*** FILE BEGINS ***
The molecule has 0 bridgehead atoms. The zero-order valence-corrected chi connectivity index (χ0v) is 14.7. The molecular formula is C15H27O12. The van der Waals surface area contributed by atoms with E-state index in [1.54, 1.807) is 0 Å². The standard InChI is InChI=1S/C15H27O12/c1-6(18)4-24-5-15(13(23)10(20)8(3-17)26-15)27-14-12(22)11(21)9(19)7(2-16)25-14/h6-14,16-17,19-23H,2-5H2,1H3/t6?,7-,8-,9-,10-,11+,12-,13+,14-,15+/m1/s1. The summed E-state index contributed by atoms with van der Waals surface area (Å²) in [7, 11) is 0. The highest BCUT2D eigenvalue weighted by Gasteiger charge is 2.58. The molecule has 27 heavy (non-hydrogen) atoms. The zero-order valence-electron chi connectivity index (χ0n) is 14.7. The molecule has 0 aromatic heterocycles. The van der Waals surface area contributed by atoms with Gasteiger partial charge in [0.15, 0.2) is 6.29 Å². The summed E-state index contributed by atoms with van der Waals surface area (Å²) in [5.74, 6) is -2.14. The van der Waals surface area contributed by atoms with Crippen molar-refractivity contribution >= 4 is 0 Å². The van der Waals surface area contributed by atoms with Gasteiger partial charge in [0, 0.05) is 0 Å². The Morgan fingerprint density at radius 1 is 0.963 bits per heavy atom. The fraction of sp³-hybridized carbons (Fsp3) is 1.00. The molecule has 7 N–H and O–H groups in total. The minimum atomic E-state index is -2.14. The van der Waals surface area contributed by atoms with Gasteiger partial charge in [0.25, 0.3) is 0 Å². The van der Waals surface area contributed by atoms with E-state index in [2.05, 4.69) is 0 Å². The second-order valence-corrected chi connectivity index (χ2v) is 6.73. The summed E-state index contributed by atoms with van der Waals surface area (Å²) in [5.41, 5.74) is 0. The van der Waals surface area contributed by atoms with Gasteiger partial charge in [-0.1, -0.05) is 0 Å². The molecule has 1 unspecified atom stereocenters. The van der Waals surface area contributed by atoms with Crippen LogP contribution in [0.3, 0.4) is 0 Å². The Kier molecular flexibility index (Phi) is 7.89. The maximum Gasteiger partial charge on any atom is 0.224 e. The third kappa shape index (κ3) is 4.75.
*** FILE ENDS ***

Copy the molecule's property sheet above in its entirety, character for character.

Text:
The molecule has 0 bridgehead atoms. The zero-order valence-corrected chi connectivity index (χ0v) is 14.7. The molecular formula is C15H27O12. The van der Waals surface area contributed by atoms with E-state index in [1.54, 1.807) is 0 Å². The standard InChI is InChI=1S/C15H27O12/c1-6(18)4-24-5-15(13(23)10(20)8(3-17)26-15)27-14-12(22)11(21)9(19)7(2-16)25-14/h6-14,16-17,19-23H,2-5H2,1H3/t6?,7-,8-,9-,10-,11+,12-,13+,14-,15+/m1/s1. The summed E-state index contributed by atoms with van der Waals surface area (Å²) in [7, 11) is 0. The highest BCUT2D eigenvalue weighted by Gasteiger charge is 2.58. The molecule has 27 heavy (non-hydrogen) atoms. The zero-order valence-electron chi connectivity index (χ0n) is 14.7. The molecule has 0 aromatic heterocycles. The van der Waals surface area contributed by atoms with Gasteiger partial charge in [0.15, 0.2) is 6.29 Å². The summed E-state index contributed by atoms with van der Waals surface area (Å²) in [5.74, 6) is -2.14. The van der Waals surface area contributed by atoms with Crippen molar-refractivity contribution >= 4 is 0 Å². The van der Waals surface area contributed by atoms with Gasteiger partial charge in [0, 0.05) is 0 Å². The Morgan fingerprint density at radius 1 is 0.963 bits per heavy atom. The fraction of sp³-hybridized carbons (Fsp3) is 1.00. The molecule has 7 N–H and O–H groups in total. The minimum atomic E-state index is -2.14. The van der Waals surface area contributed by atoms with Gasteiger partial charge in [0.25, 0.3) is 0 Å². The van der Waals surface area contributed by atoms with E-state index in [2.05, 4.69) is 0 Å². The second-order valence-corrected chi connectivity index (χ2v) is 6.73. The summed E-state index contributed by atoms with van der Waals surface area (Å²) in [5.41, 5.74) is 0. The van der Waals surface area contributed by atoms with Gasteiger partial charge in [-0.1, -0.05) is 0 Å². The molecule has 1 unspecified atom stereocenters. The van der Waals surface area contributed by atoms with Crippen LogP contribution in [0.3, 0.4) is 0 Å². The Kier molecular flexibility index (Phi) is 7.89. The maximum Gasteiger partial charge on any atom is 0.224 e. The third kappa shape index (κ3) is 4.75.